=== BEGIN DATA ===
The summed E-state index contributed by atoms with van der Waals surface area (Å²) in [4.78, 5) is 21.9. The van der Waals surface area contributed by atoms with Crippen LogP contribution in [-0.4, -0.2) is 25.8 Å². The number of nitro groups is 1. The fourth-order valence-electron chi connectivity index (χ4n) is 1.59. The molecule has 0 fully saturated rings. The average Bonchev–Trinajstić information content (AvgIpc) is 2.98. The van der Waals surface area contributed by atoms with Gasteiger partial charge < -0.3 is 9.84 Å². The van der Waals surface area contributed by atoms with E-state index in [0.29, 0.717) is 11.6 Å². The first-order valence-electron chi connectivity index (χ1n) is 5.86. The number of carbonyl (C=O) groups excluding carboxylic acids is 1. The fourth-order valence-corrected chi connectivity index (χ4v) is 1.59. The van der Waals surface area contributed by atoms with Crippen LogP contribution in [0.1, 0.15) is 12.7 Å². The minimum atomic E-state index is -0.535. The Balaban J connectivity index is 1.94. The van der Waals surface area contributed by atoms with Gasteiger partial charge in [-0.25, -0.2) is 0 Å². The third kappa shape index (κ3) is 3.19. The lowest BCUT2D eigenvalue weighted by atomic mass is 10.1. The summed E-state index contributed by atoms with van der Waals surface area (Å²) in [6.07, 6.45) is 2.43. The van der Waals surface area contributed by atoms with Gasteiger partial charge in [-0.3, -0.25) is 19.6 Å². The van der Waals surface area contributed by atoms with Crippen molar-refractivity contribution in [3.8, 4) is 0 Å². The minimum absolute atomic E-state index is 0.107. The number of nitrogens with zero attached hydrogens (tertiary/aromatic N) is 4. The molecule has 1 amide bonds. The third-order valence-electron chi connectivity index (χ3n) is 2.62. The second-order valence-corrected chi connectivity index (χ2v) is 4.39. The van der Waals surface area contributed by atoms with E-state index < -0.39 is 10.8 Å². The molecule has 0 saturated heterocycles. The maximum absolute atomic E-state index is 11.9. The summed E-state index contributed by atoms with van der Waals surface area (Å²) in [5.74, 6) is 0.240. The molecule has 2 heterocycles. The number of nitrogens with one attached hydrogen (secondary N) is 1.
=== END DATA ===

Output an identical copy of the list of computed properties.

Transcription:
The summed E-state index contributed by atoms with van der Waals surface area (Å²) in [4.78, 5) is 21.9. The van der Waals surface area contributed by atoms with Crippen LogP contribution in [-0.4, -0.2) is 25.8 Å². The number of nitro groups is 1. The fourth-order valence-electron chi connectivity index (χ4n) is 1.59. The molecule has 0 fully saturated rings. The average Bonchev–Trinajstić information content (AvgIpc) is 2.98. The van der Waals surface area contributed by atoms with Gasteiger partial charge < -0.3 is 9.84 Å². The van der Waals surface area contributed by atoms with E-state index in [0.29, 0.717) is 11.6 Å². The first-order valence-electron chi connectivity index (χ1n) is 5.86. The number of carbonyl (C=O) groups excluding carboxylic acids is 1. The fourth-order valence-corrected chi connectivity index (χ4v) is 1.59. The van der Waals surface area contributed by atoms with Crippen LogP contribution in [0.1, 0.15) is 12.7 Å². The minimum atomic E-state index is -0.535. The Balaban J connectivity index is 1.94. The van der Waals surface area contributed by atoms with Gasteiger partial charge in [-0.25, -0.2) is 0 Å². The third kappa shape index (κ3) is 3.19. The lowest BCUT2D eigenvalue weighted by atomic mass is 10.1. The summed E-state index contributed by atoms with van der Waals surface area (Å²) in [6.07, 6.45) is 2.43. The van der Waals surface area contributed by atoms with Gasteiger partial charge in [-0.3, -0.25) is 19.6 Å². The van der Waals surface area contributed by atoms with Crippen molar-refractivity contribution in [3.8, 4) is 0 Å². The minimum absolute atomic E-state index is 0.107. The number of nitrogens with zero attached hydrogens (tertiary/aromatic N) is 4. The molecule has 1 amide bonds. The third-order valence-electron chi connectivity index (χ3n) is 2.62. The second-order valence-corrected chi connectivity index (χ2v) is 4.39. The van der Waals surface area contributed by atoms with E-state index < -0.39 is 10.8 Å². The molecule has 0 saturated heterocycles. The maximum absolute atomic E-state index is 11.9. The summed E-state index contributed by atoms with van der Waals surface area (Å²) in [5.74, 6) is 0.240. The molecule has 2 heterocycles. The number of nitrogens with one attached hydrogen (secondary N) is 1.